Saint Paul: Inside Ron Paul’s effort to convince Christian conservatives that he’s their man
If the press weren’t so lazy they would pin down Paul on the large logical inconsistencies between his libertarian posturing and pronounced theocrat leaning.
During his years in public office, Paul branded himself more as a “constitutional conservative” than a crusader against gay marriage and abortion. Most political observers know him more for his youthful fan base of passionate and, occasionally, rowdy supporters and his earnest defense of drug legalization. But the latest Iowa Poll, conducted for the Des Moines Register at the end of November, found that 17 percent of likely Republican caucusgoers said they thought Paul was “the most socially conservative” candidate in the race, second only to Michele Bachmann with 27 percent. (The margin of error was plus or minus 4.9 percentage points.)
Only 1 in 10 likely caucusgoers in the poll said Newt Gingrich was the most socially conservative candidate, and former Massachusetts Gov. Mitt Romney fared even worse with just 8 percent. The same poll found that 64 percent of Iowa’s likely voters considered themselves to be “very” or “mostly” conservative on gay marriage and abortion. In June, a survey conducted by the same group found that 58 percent of likely caucusgoers said a candidate’s support for civil unions for gay and lesbian couples would be considered a “deal killer.”
Paul sides with social conservatives on most issues: He believes that marriage should be defined as being between only one man and one woman and he does not think the federal government should guarantee women the right to have an abortion, a position influenced by his decades as an obstetrician who delivered thousands of babies. In public speeches, Paul often articulates a biblical foundation for his economic policies, framing capitalism as the moral giant among all other economic systems.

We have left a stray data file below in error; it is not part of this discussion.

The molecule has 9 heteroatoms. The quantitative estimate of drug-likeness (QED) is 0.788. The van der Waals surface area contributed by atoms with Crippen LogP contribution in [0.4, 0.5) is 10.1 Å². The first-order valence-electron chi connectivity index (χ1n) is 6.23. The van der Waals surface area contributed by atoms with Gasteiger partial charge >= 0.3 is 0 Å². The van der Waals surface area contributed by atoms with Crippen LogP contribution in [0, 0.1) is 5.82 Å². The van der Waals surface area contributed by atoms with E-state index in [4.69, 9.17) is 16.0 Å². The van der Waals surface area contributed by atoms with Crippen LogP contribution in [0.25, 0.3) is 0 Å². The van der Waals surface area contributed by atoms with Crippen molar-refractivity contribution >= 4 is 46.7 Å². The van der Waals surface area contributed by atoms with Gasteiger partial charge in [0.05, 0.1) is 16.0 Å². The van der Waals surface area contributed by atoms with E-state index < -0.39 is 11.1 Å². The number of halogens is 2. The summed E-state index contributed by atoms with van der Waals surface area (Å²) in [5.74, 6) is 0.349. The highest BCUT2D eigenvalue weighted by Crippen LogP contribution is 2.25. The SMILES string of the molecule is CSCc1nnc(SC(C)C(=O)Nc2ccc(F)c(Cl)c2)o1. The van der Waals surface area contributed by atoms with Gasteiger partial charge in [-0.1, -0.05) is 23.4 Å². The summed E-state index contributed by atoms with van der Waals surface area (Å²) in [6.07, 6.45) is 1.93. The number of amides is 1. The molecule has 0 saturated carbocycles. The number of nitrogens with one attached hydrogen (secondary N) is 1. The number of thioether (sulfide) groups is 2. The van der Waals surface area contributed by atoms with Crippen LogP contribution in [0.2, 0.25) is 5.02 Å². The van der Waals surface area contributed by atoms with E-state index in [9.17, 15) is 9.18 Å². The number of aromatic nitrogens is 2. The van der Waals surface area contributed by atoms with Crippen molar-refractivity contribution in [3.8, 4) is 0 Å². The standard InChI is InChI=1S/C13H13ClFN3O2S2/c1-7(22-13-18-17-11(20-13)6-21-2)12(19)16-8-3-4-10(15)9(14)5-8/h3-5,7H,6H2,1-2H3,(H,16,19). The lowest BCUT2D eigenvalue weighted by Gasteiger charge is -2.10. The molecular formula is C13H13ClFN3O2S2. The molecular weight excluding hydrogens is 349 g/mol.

Prominent religious conservatives in Iowa, however, object that Paul does not apply his beliefs at the national level. Paul does not support a constitutional amendment to ban abortion, and he opposes a constitutional amendment to ban gay marriage. He thinks both issues should be left up to the states.
“I don’t want the federal government dictating marriage definitions nor a position on right to life,” Paul said in March during an event at the University of Iowa. “It should be done locally. It’ll be imperfect, probably, because every state won’t be the same, but what is really bad is when you allow the federal government to define marriage and put the pressure and make the states follow those laws.”